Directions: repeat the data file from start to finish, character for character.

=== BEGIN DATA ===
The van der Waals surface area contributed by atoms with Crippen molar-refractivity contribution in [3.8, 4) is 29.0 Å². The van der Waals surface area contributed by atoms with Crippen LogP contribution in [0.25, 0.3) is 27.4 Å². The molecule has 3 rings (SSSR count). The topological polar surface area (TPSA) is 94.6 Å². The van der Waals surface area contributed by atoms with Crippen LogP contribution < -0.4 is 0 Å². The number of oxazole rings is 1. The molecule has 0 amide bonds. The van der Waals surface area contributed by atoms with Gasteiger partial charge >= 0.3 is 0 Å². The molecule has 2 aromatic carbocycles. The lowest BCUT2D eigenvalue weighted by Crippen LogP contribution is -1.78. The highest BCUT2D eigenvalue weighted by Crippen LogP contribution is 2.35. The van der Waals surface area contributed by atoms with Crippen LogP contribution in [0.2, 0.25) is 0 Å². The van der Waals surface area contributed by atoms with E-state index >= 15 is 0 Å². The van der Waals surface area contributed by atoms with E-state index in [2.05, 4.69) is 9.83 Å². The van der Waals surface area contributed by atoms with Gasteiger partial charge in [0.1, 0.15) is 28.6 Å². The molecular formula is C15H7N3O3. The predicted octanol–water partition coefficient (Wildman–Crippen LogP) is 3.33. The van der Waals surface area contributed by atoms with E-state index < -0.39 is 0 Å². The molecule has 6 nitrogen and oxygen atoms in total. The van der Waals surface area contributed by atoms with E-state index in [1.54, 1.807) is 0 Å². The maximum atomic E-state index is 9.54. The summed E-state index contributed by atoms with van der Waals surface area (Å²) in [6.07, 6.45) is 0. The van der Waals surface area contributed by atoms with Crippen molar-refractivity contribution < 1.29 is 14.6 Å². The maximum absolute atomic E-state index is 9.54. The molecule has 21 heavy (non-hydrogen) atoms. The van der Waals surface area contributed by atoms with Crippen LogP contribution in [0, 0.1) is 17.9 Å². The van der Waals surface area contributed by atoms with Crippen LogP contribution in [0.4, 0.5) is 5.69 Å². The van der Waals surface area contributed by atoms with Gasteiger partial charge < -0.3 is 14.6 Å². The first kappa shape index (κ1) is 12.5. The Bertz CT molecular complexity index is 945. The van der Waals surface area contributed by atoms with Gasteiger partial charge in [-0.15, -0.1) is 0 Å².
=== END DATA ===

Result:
The van der Waals surface area contributed by atoms with Crippen molar-refractivity contribution in [3.8, 4) is 29.0 Å². The van der Waals surface area contributed by atoms with Crippen LogP contribution in [0.25, 0.3) is 27.4 Å². The molecule has 3 rings (SSSR count). The topological polar surface area (TPSA) is 94.6 Å². The van der Waals surface area contributed by atoms with Crippen LogP contribution < -0.4 is 0 Å². The number of oxazole rings is 1. The molecule has 0 amide bonds. The van der Waals surface area contributed by atoms with Gasteiger partial charge >= 0.3 is 0 Å². The molecule has 2 aromatic carbocycles. The lowest BCUT2D eigenvalue weighted by Crippen LogP contribution is -1.78. The highest BCUT2D eigenvalue weighted by Crippen LogP contribution is 2.35. The van der Waals surface area contributed by atoms with Crippen LogP contribution in [0.2, 0.25) is 0 Å². The van der Waals surface area contributed by atoms with E-state index >= 15 is 0 Å². The van der Waals surface area contributed by atoms with E-state index in [2.05, 4.69) is 9.83 Å². The van der Waals surface area contributed by atoms with Gasteiger partial charge in [0.1, 0.15) is 28.6 Å². The molecular formula is C15H7N3O3. The predicted octanol–water partition coefficient (Wildman–Crippen LogP) is 3.33. The van der Waals surface area contributed by atoms with E-state index < -0.39 is 0 Å². The molecule has 6 nitrogen and oxygen atoms in total. The van der Waals surface area contributed by atoms with E-state index in [1.54, 1.807) is 0 Å². The maximum atomic E-state index is 9.54. The summed E-state index contributed by atoms with van der Waals surface area (Å²) in [6.07, 6.45) is 0. The van der Waals surface area contributed by atoms with Crippen molar-refractivity contribution < 1.29 is 14.6 Å². The maximum absolute atomic E-state index is 9.54. The molecule has 21 heavy (non-hydrogen) atoms. The van der Waals surface area contributed by atoms with Crippen LogP contribution in [0, 0.1) is 17.9 Å². The van der Waals surface area contributed by atoms with Crippen LogP contribution in [0.4, 0.5) is 5.69 Å². The van der Waals surface area contributed by atoms with Gasteiger partial charge < -0.3 is 14.6 Å². The first kappa shape index (κ1) is 12.5. The Bertz CT molecular complexity index is 945. The van der Waals surface area contributed by atoms with Gasteiger partial charge in [-0.15, -0.1) is 0 Å².